Its equal in greatness partner is the non-instrumental album opener “3 Years Older”, an acoustic/electric hybrid epic of English prog that is reminiscent of The Incident’s “Time Flies”. Here Wilson staggers folky, strummed chords with plaintive vocals next to passages with surprisingly funky, wild guitar work courtesy of guitar virtuoso Guthrie Govan. Its full of those particular kinds of Wilson moments that have defined his entire career —- it could be the sudden layering in of a harmony vocal to give a lyric some added richness, or simply his mastery of how to craft melodies that are evocative, or dreamlike. Sitting next to it on the tracklisting is the title track, which is quite possibly Wilson’s poppiest song since “Blackest Eyes”. Instead of being built on heavy, metallic riffing, “Hand Cannot Erase” is almost electro-pop in its palette, with guitars that sound like they’ve been lifted from U2 circa 1997, or from a Florence and the Machine backing track. Wilson’s vocal here is delivered at his earnest, wide-eyed best, with lyrics that you could imagine selling well on radio or some CW television show about over-dramatized teens. That’s not me detracting from it, quite the contrary, I’m puzzled as to why this wasn’t the first single.
That honor went to the very ambient, drone-like “Perfect Life”, which I love for the simple reason that its female spoken word guided first half reminded me of the British pop band Saint Etienne. They have a discography full of assorted moments with neutral voiced Sarah Cracknell waxing poetic about all manner of things. Its an important moment in the song because its our first introduction to H.’s words herself, as she describes the memory of the six months she spent with her adoptive foster-sister. As Wilson explained in the aforementioned Faceculture interview, the imagery of some of H.’s memories comes directly from Wilson’s own childhood, such as “Sometimes we would head down to Blackbirds moor / to watch the barges on Grand Union in the twilight”. Its one of those universal truths I’ve read from great fiction writers, that to make something feel universal, or relatable to everyone, the author is best served by simply focusing on making his character more specific, with more intimate details, possibly even autobiographical details from the author’s own life. It sounds contrary in theory, but it works. By the way, the video for this song is stunningly good (psst, its linked at the bottom).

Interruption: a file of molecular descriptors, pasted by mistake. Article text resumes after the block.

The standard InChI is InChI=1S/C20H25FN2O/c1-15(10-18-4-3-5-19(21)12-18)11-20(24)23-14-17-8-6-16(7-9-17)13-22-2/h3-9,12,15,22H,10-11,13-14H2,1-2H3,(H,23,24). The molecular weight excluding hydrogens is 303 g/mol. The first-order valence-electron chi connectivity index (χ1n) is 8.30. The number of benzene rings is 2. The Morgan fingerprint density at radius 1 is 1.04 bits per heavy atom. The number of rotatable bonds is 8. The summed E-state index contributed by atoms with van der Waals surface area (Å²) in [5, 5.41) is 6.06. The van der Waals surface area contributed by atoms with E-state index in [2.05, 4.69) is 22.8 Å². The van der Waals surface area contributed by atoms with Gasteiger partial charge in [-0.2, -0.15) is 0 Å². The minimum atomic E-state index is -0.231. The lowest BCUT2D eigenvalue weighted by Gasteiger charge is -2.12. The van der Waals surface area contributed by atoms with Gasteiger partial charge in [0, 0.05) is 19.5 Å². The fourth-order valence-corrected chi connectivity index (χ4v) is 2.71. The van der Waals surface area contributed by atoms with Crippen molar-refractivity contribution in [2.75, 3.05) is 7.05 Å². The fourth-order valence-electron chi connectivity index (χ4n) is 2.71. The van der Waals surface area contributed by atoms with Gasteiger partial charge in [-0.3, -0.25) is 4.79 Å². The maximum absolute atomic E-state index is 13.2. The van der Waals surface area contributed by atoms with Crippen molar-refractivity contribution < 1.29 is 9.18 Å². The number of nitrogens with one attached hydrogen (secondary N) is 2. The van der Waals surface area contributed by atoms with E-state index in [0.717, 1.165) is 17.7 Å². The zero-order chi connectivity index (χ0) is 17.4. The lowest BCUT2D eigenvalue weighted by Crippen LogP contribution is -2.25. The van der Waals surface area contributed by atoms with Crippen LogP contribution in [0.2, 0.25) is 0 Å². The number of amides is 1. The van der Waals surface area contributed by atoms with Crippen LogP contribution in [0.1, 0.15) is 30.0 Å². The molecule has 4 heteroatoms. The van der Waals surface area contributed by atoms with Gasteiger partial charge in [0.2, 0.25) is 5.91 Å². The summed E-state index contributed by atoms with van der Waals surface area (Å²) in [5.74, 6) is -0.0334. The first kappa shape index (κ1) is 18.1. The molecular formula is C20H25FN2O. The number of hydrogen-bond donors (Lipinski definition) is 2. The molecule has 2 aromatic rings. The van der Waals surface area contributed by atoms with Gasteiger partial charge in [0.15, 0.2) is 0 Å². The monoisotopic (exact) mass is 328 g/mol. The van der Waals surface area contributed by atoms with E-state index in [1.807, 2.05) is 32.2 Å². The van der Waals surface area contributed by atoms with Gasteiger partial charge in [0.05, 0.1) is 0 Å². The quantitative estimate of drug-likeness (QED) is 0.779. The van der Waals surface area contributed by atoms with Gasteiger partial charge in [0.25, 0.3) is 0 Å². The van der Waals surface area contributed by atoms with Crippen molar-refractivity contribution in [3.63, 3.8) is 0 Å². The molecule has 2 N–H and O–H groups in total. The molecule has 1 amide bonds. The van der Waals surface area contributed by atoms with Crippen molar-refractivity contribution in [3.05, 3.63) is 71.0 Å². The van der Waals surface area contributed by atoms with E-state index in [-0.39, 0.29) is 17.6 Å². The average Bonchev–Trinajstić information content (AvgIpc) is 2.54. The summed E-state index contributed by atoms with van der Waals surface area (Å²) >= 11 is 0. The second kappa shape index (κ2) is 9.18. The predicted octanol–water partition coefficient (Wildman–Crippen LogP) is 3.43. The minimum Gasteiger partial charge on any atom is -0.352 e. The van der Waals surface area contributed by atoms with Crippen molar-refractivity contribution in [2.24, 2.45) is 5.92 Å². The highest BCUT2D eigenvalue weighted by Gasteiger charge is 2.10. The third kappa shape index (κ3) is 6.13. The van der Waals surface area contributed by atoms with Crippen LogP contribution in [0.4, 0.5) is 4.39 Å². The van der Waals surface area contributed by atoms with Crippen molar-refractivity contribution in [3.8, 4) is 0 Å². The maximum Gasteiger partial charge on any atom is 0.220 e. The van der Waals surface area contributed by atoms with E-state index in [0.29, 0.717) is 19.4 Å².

This is the rare album in Wilson’s discography where even his progged out moments are interesting and complex in only good ways. Take the epic, nine-minute “Routine”, where Wilson is joined by Israeli vocalist Ninet Tayeb in a duet built across subsequent passages, Wilson taking leads in some, Tayeb in others, only joining together at the very end to softly sing “Don’t ever let go / Try to let go”. Its a cleverly written song about some kind of loss suffered by the narrator and her psychological process to acknowledge it. So she states, “Keep cleaning keep ironing /Cooking their meals on the stainless steel hob /Keep washing keep scrubbing /Long until the dark comes to bruise the sky”. There was even enough diversity in the thirteen plus minute “Ancestral” to prevent me from getting too antsy, but it comes out being the weakest cut on the album simply because its at times more of an extended jam session rather than a song. Its okay though, the rest of the album is nothing but songcraft of the highest order.
I’m simultaneously relived and thrilled about Hand. Cannot. Erase. and what it means for me personally. Its audible proof that my relationship as a listener with Wilson’s new work isn’t dimming, that he’s still capable of delivering music that enthralls me, and that I’m still receptive enough to realize that. Its also one of the more haunting, and thought-provoking albums I’ve come across in recent memory (and if you really want a taste of how deep it gets, check out H.’s blog entries on handcannoterase.com). It has a conceptual story that is frightening in its mirroring of reality, and its addressing of what it could potentially mean to live in an age of social networking, with no need to go outside of our homes, and how tempting it might be to simply withdraw from the real world. When I listen to this album and think about the thoughts and motives of its narrator and her real life inspiration, I can’t help but think about myself and how with a few decisions here and there, it could be me spiraling down into isolation. It could be any of us.
Its been a little under five years since the Scorpions released Sting In The Tail, the album that they decided halfway through its production would be their last. And in some respects it was, as far as being a truly fresh, organic batch of songs purposefully written for its release. It was a fine album as well, perhaps their strongest overall in twenty years, featuring a handful of gems that for me at least were comparable to their 80s/early 90s classics (check this retrospective for details). The last song on that album’s tracklisting was the rather excellent, wistful power ballad titled “The Best Is Yet To Come”; a title that could either be taken metaphorically as the band’s hopeful affirmation of their post-rock n’ roll lives, or literally as in this probably isn’t our last studio album. It certainly wasn’t going to be their last release, as the 2013 MTV Unplugged set proved, but in interviews the band seemed adamant that they had recorded their last studio album. It was around the promo tour for those unplugged shows that Klaus Meine let slip that the band was considering digging in the vaults for some unfinished material, stuff from the 80s, 90s, and even 00’s that they had been unable to utilize on the albums they were supposed to have been on. It was the kind of thing that sounded like it was meant for a boxed set, or perhaps as bonus tracks on yet another best of compilation —- it usually is for most bands.